Rating: 4/5 🦃
Before you head out to your local liquor store looking for a bottle of Kentucky Spirit, I thought I’d offer a little advice to save you from potential buyer’s remorse or regret. After all, Kentucky Spirit isn’t cheap (typically $60-$65). The last thing you should do is take a blind gamble, unless of course, you enjoy the thrill (guilty). At the same time, if you snooze you lose, so please keep the following in mind.
First, don’t buy a “fantail” Kentucky Spirit bottle (the previous design) just because it’s a fantail bottle. Unless the bottling date is 2012 or earlier, there’s no likelihood the bourbon will taste any better than a recent bottling. In other words, the glass isn’t going to make the profile special. Buy it for the same reason you’d buy a newer bottle – to discover, and hopefully appreciate, the whiskey’s profile. Aside from seasonal rickhouse variety, there’s been no significant changes from 2013-2019. And for what it’s worth, a modern-day fantail bottle isn’t a dusty. Not yet, at least.
Second, note that a majority of 2020’s Kentucky Spirit bottles contain whiskey produced at the new distillery (2011). That doesn’t translate to good or bad, it just means potentially different. In the case of the 2020 rickhouse S barrels I’ve tasted, both as Russell’s Reserve Single Barrel and Kentucky Spirit (all Fall 2011 distillations), I’ve been nothing but impressed – probably the most impressed I’ve been with modern Kentucky Spirit in some time. Did the new distillery play a role? Sure. Will the same positive experience come with each new bottle/barrel? Probably not. But doing a little research before purchasing and knowing what you’re buying is never a bad thing. Swap pours with friends. Taste bottles from different rickhouses, find your preference, then pull the trigger.
Next, don’t write off Kentucky Spirit based on a single rickhouse. I realize this appears to contradict my previous point, but hear me out. As many of you know, 2020 Russell’s Reserve Single Barrel Bourbon selections from rickhouse E weren’t my jam. There were a few I enjoyed more than others, but overall, it was a considerably funky lot. When bottled as a Kentucky Spirit, however, there was notable balance in E-aged barrels. The fruity notes became less tangy, traits like honey and caramel glaze stepped forward, and the occasional distracting minerality all but disappeared. Most importantly, the bourbon retained its “not simply Wild Turkey 101” character.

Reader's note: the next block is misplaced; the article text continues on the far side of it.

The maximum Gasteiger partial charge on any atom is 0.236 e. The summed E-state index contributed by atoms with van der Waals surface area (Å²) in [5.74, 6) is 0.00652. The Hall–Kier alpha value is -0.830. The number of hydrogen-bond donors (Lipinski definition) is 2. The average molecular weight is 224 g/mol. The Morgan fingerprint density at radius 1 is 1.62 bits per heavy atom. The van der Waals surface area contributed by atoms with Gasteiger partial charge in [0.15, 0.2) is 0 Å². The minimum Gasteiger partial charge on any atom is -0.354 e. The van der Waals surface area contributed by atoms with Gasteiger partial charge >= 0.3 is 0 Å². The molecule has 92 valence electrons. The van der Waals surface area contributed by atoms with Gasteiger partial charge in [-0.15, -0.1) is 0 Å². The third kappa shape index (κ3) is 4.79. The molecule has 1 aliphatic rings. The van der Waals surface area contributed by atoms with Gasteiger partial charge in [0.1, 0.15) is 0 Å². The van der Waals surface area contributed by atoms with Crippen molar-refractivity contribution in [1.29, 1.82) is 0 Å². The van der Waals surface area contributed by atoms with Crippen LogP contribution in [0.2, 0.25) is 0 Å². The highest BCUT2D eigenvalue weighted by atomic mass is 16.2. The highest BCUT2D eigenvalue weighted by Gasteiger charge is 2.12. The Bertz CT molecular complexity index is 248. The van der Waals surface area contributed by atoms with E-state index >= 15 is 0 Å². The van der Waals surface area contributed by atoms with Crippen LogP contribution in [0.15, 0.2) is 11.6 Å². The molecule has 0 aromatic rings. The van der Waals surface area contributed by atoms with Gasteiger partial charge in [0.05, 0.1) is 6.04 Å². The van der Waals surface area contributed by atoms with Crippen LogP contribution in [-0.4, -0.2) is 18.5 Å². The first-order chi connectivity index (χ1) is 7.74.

Finally, I’ll briefly address Kentucky Spirit’s price. As previously stated, it’s not cheap. It’s essentially the same price as Russell’s Reserve Single Barrel Bourbon. I get it. 101 proof (CF) versus 110 proof (NCF) … priced the same? It’s a fair, albeit effortless criticism (like shooting fish in a bourbon barrel). But Kentucky Spirit’s price is only askew when comparing it to other Wild Turkey expressions. In comparison to competing brands, such as Blanton’s, Kentucky Spirit seems far more reasonable. And speaking of Buffalo Trace expressions, I don’t see anyone complaining that Col. E. H. Taylor Single Barrel is priced at the exact same SRP as Stagg Jr. They’re the same mash bill, the same barrel-entry proof, reportedly of similar age, yet entirely different bottling proofs. When was the last time someone bitched about E. H. Taylor Single Barrel for $60?
Wrapping up, it’s fair to say that Kentucky Spirit hasn’t found its modern-day niche just yet. But it’s getting there. Put thought into each future purchase. Do your research. Vote with your wallet. Stores will notice, as will Campari and Eddie Russell. There’s a place for Kentucky Spirit. It all depends on finding the appropriate barrels. Some barrels deserve to be bottled at 110 proof, as Russell’s Reserve Single Barrel, others at 101, as Kentucky Spirit. The process can’t be random. I assume it isn’t, as Eddie has mentioned in the past that he looks for certain “Jimmy-like” traits for Kentucky Spirit. That being said, vendors often have the option to bottle private selections as either Russell’s Reserve or Kentucky Spirit, so be mindful of who you’re buying from. There are some for which profit matters more than profile.